Research finding coming from different parts of the world indicate that climate change is causing the early ripening of grapes. These finding are based on the harvesting data of last 64 years. Scientists attribute the fruit’s ripening to climate warming and a decline in soil water content, based on a comparison of decades of vineyard records.
There are no conclusive studies in India on the prospective impact of climate change on the agriculture sector including livestock and fisheries. Much of the country’s understanding comes from global data provide by the Inter governmental panel on climate change , the World Meteorological Organization and other world bodies.
However, there are some examples which indicate the adverse effects of climate on crop production. According to report of the Central Government in the Parliament , the productivity of staple grain wheat could decline by up to 18 percent by 2020 due to adverse impact of climate change. The yield of major food crop rice might also fall by up to 6 per cent by 2020. These finding are based on the research conducted under Indian Council of Agricultural Research (ICAR)’s Network project on climate change (NPCC). The report further indicates that the productivity of kharif maize and sorghum could also be affected by climate change. In 2002, drought affected food production by 10 percent ; the cold wave in January 2003 hit cultivation of mustard, mango, guava, papaya, brinjal, tomato and potato. High rainfall in 1998 and 2005 affected kharif and late kharif and late kharif onion crops, resulting in price hike. There is urgent need for research to assess the impact of changing climate on agriculture. But , the research should be driven solely by the international agenda the research should clearly focus on the specific region and crops. There is pressing need for honest location-specific research in partnership with small and marginal farmers to assess over a period of time the impact of climate change. Instead of being driven by the needs of farmers.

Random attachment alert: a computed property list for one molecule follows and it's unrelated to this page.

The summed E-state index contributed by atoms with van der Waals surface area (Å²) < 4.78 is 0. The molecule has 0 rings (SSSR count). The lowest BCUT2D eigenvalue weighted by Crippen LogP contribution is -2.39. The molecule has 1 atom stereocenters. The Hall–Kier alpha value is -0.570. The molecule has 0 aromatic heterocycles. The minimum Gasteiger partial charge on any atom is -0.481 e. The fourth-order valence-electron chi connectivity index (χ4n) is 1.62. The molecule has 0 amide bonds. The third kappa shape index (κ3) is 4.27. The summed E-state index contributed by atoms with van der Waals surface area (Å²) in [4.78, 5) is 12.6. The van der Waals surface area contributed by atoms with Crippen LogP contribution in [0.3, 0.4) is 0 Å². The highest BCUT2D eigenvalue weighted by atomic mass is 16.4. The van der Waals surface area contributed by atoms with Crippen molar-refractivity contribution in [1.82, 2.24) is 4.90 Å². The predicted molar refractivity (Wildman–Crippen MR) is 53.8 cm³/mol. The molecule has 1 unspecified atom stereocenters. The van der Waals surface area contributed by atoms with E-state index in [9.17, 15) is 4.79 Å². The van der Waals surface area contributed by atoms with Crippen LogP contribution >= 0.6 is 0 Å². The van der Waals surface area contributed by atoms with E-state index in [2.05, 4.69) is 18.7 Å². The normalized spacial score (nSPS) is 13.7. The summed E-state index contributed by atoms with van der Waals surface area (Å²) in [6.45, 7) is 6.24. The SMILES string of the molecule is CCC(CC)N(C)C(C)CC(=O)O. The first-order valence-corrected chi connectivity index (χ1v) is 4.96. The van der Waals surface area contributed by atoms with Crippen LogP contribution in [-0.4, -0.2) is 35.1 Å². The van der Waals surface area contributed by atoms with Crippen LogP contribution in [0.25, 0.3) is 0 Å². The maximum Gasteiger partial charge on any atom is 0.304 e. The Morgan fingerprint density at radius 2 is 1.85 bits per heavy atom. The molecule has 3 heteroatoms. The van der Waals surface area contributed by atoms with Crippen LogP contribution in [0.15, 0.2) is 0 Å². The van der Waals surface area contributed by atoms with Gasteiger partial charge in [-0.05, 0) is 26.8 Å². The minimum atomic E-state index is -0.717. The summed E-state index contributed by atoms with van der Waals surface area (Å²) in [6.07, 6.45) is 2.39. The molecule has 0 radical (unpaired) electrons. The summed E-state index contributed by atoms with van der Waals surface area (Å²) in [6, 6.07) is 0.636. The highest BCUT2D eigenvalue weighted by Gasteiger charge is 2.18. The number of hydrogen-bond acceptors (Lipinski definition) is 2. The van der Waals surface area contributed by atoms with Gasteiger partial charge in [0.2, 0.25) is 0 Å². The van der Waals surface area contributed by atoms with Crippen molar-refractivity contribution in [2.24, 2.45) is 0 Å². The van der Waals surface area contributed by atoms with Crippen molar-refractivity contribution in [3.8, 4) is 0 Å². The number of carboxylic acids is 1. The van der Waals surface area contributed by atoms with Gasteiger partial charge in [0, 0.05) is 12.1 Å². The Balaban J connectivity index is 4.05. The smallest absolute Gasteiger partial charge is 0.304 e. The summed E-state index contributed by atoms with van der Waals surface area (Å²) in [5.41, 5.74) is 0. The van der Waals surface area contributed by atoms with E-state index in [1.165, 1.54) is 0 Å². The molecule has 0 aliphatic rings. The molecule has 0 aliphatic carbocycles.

Scientists are working world over to develop adaptive plants for food , drought and salty conditions of soil and the work has begun to pay off. Recent tests on farms in Bangladesh shown that a new line of rice containing the flood-resistant gene can live under water for two weeks. The period of 7 to 10days is very crucial in case of floods that destroy the crop of paddy in thousands of hectares every year.
The problem of flooding is predicated to worsen as climate change brings more intense rainfall there. These findings are crucial because 70 per cent of the world’s poor live in Asia particularly in south Asia where rice is the staple. Corn is another staple that is going to be affected due to more dry spells or droughts anticipated with the climate change . Recent tests in south Africa Indicate that drought resistant maize plants. Created by breeding, produced 30 to 50 per cent more corn than traditional varieties under arid conditions.
To mitigate the impact of climate change, he Government of India has launched the National Action plan on climate change in 2008. The Central Government has announced its intent to reduce the emission intensity by 20 to 25 percent between 2005 and 2020, thus making a major contribution to mitigating climate change . This commitment is based on GHG Emission profile which is based on five independent studies . The government has also formed an expert Group on Low Carbon Strategy for inclusive Growth under the planning Commission t develop a roadmap for Low-carbon development. The government has also launched the Indian Network for climate change Assessment (INCCA), in October 2009, as a network – based programme with board objectives of measuring ,, modeling and monitoring the change. It bring together over 120 institutions and over 220 scientists from across the country. The fight in the 12th Five-year plan (2012-2017) with the government intending to plough in almost 2 lakh crore Rupees through various mission.